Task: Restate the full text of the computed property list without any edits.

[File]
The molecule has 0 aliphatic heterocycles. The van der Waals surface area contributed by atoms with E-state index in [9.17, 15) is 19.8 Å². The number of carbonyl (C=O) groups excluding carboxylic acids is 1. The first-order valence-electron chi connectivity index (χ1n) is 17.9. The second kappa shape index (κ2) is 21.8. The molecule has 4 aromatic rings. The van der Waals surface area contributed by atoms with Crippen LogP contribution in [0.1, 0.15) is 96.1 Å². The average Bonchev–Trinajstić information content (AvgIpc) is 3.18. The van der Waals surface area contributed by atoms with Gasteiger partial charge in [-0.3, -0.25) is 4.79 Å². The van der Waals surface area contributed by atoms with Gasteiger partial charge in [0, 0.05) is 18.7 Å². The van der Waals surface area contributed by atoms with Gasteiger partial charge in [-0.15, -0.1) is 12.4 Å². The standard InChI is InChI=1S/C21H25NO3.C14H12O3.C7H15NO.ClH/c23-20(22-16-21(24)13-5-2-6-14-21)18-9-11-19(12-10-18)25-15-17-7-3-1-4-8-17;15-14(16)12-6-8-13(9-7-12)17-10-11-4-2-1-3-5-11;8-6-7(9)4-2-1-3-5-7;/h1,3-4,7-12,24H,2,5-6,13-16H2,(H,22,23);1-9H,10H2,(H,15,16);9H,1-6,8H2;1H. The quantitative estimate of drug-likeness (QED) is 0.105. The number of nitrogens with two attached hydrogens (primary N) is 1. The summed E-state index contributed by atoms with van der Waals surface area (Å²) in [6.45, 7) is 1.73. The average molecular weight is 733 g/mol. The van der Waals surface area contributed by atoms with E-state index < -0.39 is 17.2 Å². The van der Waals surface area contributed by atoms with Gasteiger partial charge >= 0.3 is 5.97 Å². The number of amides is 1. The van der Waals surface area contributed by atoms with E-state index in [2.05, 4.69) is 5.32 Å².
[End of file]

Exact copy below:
The molecule has 0 aliphatic heterocycles. The van der Waals surface area contributed by atoms with E-state index in [9.17, 15) is 19.8 Å². The number of carbonyl (C=O) groups excluding carboxylic acids is 1. The first-order valence-electron chi connectivity index (χ1n) is 17.9. The second kappa shape index (κ2) is 21.8. The molecule has 4 aromatic rings. The van der Waals surface area contributed by atoms with Crippen LogP contribution in [0.1, 0.15) is 96.1 Å². The average Bonchev–Trinajstić information content (AvgIpc) is 3.18. The van der Waals surface area contributed by atoms with Gasteiger partial charge in [-0.3, -0.25) is 4.79 Å². The van der Waals surface area contributed by atoms with Gasteiger partial charge in [0, 0.05) is 18.7 Å². The van der Waals surface area contributed by atoms with Gasteiger partial charge in [-0.15, -0.1) is 12.4 Å². The standard InChI is InChI=1S/C21H25NO3.C14H12O3.C7H15NO.ClH/c23-20(22-16-21(24)13-5-2-6-14-21)18-9-11-19(12-10-18)25-15-17-7-3-1-4-8-17;15-14(16)12-6-8-13(9-7-12)17-10-11-4-2-1-3-5-11;8-6-7(9)4-2-1-3-5-7;/h1,3-4,7-12,24H,2,5-6,13-16H2,(H,22,23);1-9H,10H2,(H,15,16);9H,1-6,8H2;1H. The quantitative estimate of drug-likeness (QED) is 0.105. The number of nitrogens with two attached hydrogens (primary N) is 1. The summed E-state index contributed by atoms with van der Waals surface area (Å²) in [6.45, 7) is 1.73. The average molecular weight is 733 g/mol. The van der Waals surface area contributed by atoms with E-state index < -0.39 is 17.2 Å². The van der Waals surface area contributed by atoms with Gasteiger partial charge >= 0.3 is 5.97 Å². The number of amides is 1. The van der Waals surface area contributed by atoms with E-state index in [2.05, 4.69) is 5.32 Å².